5. my first intro to dickens was when my aunt gifted me an abridged series of classics, among which was the tale of two cities… as u say, the first time around, i didnt really get the story, and it took multiple readings to actuallly understand the story! also among them were david copperfield, which i loved, and great expectations, which i didnt really enjoy… and dont even now… but for me, the best will always be the pickwick papers….. those days, i didnt buy books, since there was no place and too many books anyways, but when i scored a perfect 100 in science.. i was then in my 8th std, my mom made the mistake of asking me what i wanted.. needless to say, i wanted a book, and the book which called out to me from the store rack was the pickwick papers. over the years, i have read and re-read and re-re-read the book, god alone knows how many times, but the book never fails to lift my spirits.. today the book is in bad shapre… i have bound it a number of times… but i cant wait for samhith to grow up and read it so we can compare notes πŸ˜€ as of now, he loves the christmas carol, and has his own copy of an illustrated version, which he has read twice already, to my intense pride! just hope this love affair with his books goes on forever!


    1. Ah, the joy of books, Anu. Knowing Samhith, I think his love affair with books will continue to grow πŸ™‚
      I have yet to read Pickwick Papers, the unabridged version, that is. So I am now going off to a book shop and try an hunt a copy for myself.


    1. I have just picked up a copy of the Pickwick Papers, Ava, and I am looking forward to reading this unabridged version. Thanks for stopping by and commenting πŸ™‚


  6. Nice tribute to Charles Dickens! The Google doodle was indeed charming. Made me remember my favourite Dickens’ books, too!

    My favourite character is Mr. Micawber. I love it that he was able to be a success in thge end. πŸ™‚


  7. That is a fine tribute and a charming collection of photographs remembering an author who strangely appears to be relevant to these times of our land. But then probably he is not, going by the putrid state of decadence our society is in.

    I wouldn’t say I was charmed by the characters that populate his books except probably in case of David Copperfield. As a child though, I was stirred by the hardships faced by Oliver Twist, like Zephyr. I have a question for you. If you loathe Dickens, how do you feel about Hardy?


    1. Actually, I both love and loathe Dickens, or rather his characters. I have not been able to read Oliver Twist more than once, while David Copperfield charms me to pick up and read the book at least once a year.

      I read Hardy’s ‘Far from the Madding Crow’ in school and I must confess that he bored me to death and I was not inspired to pick up his books. I did try reading Tess of D’uberville and found it terribly depressing and pessimistic and never tried reading his books after this attempt. But that was then and I was a teenager at that time. Maybe I need to read them again to see what I feel about his books now !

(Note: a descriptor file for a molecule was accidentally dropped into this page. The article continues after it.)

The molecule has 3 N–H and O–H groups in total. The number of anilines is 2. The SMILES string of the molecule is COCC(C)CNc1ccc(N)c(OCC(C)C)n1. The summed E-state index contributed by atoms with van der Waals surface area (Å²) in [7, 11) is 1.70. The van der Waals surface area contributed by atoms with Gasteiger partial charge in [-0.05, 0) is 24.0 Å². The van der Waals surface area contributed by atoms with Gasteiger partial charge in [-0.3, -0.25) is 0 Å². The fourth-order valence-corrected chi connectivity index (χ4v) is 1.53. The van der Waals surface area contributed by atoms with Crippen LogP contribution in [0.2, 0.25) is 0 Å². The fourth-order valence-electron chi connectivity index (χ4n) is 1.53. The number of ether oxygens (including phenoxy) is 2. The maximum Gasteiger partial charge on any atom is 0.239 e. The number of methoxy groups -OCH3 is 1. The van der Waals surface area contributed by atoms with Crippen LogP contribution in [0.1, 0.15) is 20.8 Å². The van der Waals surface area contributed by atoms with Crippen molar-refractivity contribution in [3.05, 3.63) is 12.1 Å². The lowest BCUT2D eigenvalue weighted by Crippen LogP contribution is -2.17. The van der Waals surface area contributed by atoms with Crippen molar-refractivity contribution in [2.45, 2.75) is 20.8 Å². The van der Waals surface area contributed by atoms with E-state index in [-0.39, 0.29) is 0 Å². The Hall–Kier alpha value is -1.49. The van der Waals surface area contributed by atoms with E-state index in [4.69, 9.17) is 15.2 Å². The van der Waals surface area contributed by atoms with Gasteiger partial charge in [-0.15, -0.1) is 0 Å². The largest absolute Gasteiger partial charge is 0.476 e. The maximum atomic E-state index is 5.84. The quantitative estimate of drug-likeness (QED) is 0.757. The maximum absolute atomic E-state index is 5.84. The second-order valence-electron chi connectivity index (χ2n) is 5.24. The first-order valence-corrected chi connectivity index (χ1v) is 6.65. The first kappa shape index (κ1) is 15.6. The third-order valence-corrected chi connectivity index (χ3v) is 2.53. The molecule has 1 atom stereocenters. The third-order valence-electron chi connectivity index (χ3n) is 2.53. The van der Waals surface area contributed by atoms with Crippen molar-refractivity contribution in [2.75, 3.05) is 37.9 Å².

8. Loved the post. I have only started reading Dickens more now after reading abridged versions as a kid. I loved Oliver Twist and A Christmas Carol and the characters have stayed on forever in my mind. Thanks for sharing pics of the Dickens festival. It all looks so quaint and real! Am really glad you gotta see that and share it with us. Btw, Did you eat in the Taste of Two Cities? πŸ™‚


    1. Thanks, Richa. I think its now time for me to read Oliver Twist, as an adult that is. The last time I read this book I was 17. Visiting Rochester’s Summer Dickens Festival was a real treat and I’m glad that I was able to make it there. πŸ™‚

      And no, I didn’t eat at ‘A Taste of Two Cities’, though I can’t remember why.


  9. Google’s doodles are thoughtful and I love them. Charles Dicken has to have been one of my favourite authors. You are right – some of his stories are depressing. I guess if we wrote about the poor in India today, it would be depressing too. But we don’t really see their hardship and pain and that is what he wanted to change. At the same time I do believe we’ve got to write about our own realities – the ordinary, urban, middle-class Indians. Wonder how much he has shaped our perception of ourselves and how much we try and emulate his characters – especially David Copperfield.


    1. It is not just about the stories being depressing, it’s how much depressing they are and the characterisation too. All of A.J. Cronin’s books, particularly, The Hatter’s Castle, are more depressing.

      But then again, as an idealistic teenager and in my early 20s these books were not appreciated. As a realistic and mature (?) person today, I need to re-visit these books and see it my perception has changed.


  10. Lovely post! I enjoyed the Dicken’s festival photos and sure hope to be able to go there some time.

    My favourite Dickens would be Hard Times and a Tale of Two Cities,- Hard times because of its critique on formal education ( I read it at a time when I though i was a victim of such a system- my 12th standard :P) , A tale of Two cities, because i am a romantic ( atleast was in 9th standard. Cant agree more about Nicholas Nickleby. But I also hate David Copperfield, partly because I studied it one term in college as part of the English Literature course. Sometimes when you study things to death you hate it.

    I am reading the Pickwick papers too…soemthing i picked up in honour of the 200th anniversary. Many years ago, my grandmother gifted a set of Dickens complete works, 16, red, hardbound books with gold lettering, to my grandfather. Ever since its been the pride of my parent’s library. Theres extra pleasure in reading out of these love-filled, romantic gifts from a girl to a boy.


  11. Good to see you back here, Sumanya. πŸ™‚ Glad you liked the post and I hope you get to visit the Dickens Festival in Rochester. It’s really wonderful.

    So now I know why I don’t like Hardy’s “Far from the Madding Crowd”β€”I had the book for my 12th std. 😦 Except for David Copperfield, I have read most of Dickens’ other works more than a decade back and I think it is perhaps time to re-visit them and see what I think of them now.


  12. I missed that doodle! Such a cutie it is. πŸ™‚
    Oliver Twist has featured in my list of must-reads for a long time. I remember adoring the little boy and sympathizing with how tumultuous his life was. When they picked straws to ask for food and when he’d get beaten up, it would make my heart burn. When I think about Dickens’ works now, sometimes the ‘neatness’ gets on my nerves. You know, how well planned everything is and how the good guy wins in the end. But the goodness of his books and the charm of his characters is unfading.


    1. Many of Dickens’ novels are dark but not always bleak. The subtle sense of humour always appeals to me. Except for David Copperfield, I haven’t read any of his books in a long time now. Time to re-read them all β€” except Nickolas Nickelby. I draw a line there !